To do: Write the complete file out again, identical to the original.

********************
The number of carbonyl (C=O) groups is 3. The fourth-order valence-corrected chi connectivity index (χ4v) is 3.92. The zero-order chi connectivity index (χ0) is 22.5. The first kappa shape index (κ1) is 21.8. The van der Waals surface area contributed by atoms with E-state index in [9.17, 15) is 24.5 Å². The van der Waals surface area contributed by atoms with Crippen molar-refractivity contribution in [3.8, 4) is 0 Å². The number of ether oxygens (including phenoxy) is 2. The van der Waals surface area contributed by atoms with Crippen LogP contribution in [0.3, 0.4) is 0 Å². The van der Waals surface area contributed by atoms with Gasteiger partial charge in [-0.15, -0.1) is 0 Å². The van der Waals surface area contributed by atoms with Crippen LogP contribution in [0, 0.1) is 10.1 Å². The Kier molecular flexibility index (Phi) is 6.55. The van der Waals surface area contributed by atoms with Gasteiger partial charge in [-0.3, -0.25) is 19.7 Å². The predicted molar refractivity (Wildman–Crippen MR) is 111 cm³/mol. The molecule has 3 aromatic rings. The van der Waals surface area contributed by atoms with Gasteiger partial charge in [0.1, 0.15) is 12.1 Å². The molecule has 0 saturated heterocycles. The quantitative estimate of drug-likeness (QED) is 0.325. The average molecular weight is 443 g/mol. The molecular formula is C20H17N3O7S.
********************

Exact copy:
The number of carbonyl (C=O) groups is 3. The fourth-order valence-corrected chi connectivity index (χ4v) is 3.92. The zero-order chi connectivity index (χ0) is 22.5. The first kappa shape index (κ1) is 21.8. The van der Waals surface area contributed by atoms with E-state index in [9.17, 15) is 24.5 Å². The van der Waals surface area contributed by atoms with Crippen molar-refractivity contribution in [3.8, 4) is 0 Å². The number of ether oxygens (including phenoxy) is 2. The van der Waals surface area contributed by atoms with Crippen LogP contribution in [0.3, 0.4) is 0 Å². The van der Waals surface area contributed by atoms with Gasteiger partial charge in [-0.15, -0.1) is 0 Å². The van der Waals surface area contributed by atoms with Crippen LogP contribution in [0, 0.1) is 10.1 Å². The Kier molecular flexibility index (Phi) is 6.55. The van der Waals surface area contributed by atoms with Gasteiger partial charge in [-0.3, -0.25) is 19.7 Å². The predicted molar refractivity (Wildman–Crippen MR) is 111 cm³/mol. The molecule has 3 aromatic rings. The van der Waals surface area contributed by atoms with Gasteiger partial charge in [0.1, 0.15) is 12.1 Å². The molecule has 0 saturated heterocycles. The quantitative estimate of drug-likeness (QED) is 0.325. The average molecular weight is 443 g/mol. The molecular formula is C20H17N3O7S.